Fixed-point numbers help control resource expense on hardware by eliminating the logic requirements for dynamic range shifts inherent in floating-point operations.
Many FPGAs either do not support floating-point arithmetic or cannot process floating-point operations efficiently. Without a dedicated Floating-Point Unit (FPU), floating-point arithmetic requires significant logic resources on hardware, increases the number of clock-cycles required per operation, and reduces the processing efficiency of the device.
Fixed-point numbers provide the following advantages:
No need for logic to support dynamic shifts—Floating-point operations require a dynamic shift, or float, of the exponent used to scale the significand, or base number, at run time. With fixed-point numbers, the exponent value is defined by the fixed-point data type, and is not computed at run time. Although fixed-point numbers have a more limited range than floating-point numbers with an equivalent number of bits, fixed-point numbers eliminate the need for the hardware logic to calculate and perform dynamic shifts.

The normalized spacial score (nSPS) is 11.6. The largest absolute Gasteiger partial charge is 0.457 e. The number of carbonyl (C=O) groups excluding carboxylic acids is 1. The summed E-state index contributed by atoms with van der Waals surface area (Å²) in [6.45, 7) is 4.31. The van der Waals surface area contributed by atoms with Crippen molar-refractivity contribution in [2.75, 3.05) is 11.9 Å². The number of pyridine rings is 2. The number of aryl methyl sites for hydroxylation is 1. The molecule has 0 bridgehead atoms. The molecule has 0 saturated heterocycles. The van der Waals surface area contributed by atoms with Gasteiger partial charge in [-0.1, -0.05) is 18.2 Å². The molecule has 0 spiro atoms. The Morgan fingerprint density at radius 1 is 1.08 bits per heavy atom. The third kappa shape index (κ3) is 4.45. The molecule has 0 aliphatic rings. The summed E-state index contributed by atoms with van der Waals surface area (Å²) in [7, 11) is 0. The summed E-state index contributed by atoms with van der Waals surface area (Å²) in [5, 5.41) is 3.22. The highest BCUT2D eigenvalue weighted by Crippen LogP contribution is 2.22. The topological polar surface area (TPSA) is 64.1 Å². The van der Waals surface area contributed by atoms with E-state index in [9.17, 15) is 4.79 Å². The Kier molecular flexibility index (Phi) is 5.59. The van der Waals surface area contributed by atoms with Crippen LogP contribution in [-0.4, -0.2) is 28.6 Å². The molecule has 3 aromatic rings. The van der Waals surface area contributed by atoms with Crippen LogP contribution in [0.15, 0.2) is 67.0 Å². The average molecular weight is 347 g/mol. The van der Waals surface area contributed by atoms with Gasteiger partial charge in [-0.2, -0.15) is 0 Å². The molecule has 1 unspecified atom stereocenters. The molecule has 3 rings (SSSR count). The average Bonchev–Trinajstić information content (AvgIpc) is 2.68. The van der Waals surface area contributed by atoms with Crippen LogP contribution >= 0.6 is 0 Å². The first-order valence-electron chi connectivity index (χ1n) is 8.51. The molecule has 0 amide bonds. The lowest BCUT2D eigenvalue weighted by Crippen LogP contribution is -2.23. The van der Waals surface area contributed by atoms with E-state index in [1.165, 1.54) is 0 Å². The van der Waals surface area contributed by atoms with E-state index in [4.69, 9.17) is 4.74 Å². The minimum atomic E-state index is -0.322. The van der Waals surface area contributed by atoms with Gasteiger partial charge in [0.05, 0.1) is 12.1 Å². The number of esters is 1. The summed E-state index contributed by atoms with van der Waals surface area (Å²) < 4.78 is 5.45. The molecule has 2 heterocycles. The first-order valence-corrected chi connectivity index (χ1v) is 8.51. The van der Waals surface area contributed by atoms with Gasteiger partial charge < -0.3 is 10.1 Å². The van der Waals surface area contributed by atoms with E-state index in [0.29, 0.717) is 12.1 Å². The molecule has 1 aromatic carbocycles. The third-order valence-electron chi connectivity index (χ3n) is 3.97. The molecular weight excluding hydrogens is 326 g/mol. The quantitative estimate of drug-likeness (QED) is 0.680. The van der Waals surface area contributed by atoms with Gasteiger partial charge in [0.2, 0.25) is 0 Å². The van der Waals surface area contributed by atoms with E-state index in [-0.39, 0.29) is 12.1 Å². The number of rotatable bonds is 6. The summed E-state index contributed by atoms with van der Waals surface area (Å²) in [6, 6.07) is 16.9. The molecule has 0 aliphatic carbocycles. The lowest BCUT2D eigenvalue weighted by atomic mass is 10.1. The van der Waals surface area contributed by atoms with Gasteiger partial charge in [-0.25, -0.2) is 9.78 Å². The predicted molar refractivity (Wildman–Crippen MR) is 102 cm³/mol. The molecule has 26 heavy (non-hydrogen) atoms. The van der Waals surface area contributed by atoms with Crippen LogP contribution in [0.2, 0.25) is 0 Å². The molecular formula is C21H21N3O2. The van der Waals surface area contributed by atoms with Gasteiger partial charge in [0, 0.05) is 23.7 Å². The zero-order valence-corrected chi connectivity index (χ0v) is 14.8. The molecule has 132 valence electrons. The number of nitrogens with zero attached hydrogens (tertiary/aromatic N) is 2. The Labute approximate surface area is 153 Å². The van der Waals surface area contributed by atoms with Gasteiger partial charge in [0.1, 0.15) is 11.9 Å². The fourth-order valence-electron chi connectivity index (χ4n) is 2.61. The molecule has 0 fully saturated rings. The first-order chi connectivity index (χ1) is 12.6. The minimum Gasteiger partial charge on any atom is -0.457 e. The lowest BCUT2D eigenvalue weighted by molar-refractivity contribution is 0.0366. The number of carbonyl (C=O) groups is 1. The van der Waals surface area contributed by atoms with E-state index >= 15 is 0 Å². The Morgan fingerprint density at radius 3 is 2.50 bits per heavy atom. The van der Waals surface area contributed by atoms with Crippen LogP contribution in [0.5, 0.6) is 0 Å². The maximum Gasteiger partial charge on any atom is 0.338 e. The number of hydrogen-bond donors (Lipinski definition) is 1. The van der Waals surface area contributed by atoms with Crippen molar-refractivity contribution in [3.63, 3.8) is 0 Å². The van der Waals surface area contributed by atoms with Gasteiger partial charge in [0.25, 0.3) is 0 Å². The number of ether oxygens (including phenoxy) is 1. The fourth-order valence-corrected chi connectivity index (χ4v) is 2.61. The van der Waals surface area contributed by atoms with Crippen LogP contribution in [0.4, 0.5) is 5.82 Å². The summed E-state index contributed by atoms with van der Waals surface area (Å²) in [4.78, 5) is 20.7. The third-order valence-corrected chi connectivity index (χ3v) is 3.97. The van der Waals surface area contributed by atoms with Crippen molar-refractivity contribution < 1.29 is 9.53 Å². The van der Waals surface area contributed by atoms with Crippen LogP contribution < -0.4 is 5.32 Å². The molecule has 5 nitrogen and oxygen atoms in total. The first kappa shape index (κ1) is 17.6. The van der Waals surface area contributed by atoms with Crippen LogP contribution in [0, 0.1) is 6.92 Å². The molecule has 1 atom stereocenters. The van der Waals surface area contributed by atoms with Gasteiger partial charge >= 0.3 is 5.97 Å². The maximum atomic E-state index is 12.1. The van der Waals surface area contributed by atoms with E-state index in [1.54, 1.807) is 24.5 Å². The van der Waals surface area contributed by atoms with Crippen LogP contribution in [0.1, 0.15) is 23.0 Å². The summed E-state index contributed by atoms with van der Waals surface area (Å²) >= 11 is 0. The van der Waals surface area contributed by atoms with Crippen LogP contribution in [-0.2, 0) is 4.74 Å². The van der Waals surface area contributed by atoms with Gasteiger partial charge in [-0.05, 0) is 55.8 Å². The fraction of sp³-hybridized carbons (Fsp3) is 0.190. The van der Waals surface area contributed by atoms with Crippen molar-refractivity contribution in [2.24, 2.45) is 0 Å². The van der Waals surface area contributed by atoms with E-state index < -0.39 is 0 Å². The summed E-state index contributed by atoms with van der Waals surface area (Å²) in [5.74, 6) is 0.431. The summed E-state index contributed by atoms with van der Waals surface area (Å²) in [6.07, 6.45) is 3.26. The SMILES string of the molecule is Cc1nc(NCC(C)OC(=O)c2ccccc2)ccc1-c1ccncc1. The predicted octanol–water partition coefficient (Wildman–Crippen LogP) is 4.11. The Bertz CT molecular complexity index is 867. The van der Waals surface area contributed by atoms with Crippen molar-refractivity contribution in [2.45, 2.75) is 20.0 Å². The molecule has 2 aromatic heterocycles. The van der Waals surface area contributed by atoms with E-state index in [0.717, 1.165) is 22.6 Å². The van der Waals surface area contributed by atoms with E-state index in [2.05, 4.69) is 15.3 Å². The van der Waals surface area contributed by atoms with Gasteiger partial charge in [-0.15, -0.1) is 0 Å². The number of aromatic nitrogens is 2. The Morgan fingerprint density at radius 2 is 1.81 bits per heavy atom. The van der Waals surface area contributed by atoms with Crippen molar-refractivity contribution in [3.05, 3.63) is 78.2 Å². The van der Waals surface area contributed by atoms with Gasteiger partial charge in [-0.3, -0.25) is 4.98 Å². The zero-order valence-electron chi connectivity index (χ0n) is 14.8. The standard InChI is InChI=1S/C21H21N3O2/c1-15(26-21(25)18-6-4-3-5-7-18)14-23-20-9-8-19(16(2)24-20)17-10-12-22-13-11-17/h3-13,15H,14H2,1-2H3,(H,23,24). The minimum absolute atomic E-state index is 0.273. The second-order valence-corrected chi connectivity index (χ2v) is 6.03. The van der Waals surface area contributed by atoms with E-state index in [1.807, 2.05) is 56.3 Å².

Greater control of FPGA resource costs—The fixed-point data type allows you to exercise greater control of FPGA resources by specifying non-standard bit sizes and coercion options that can conserve memory and logic resources. By specifying the word lengths and coercion behaviors for all terminals and operators in code designed to run on hardware, you optimize the performance of your device or system.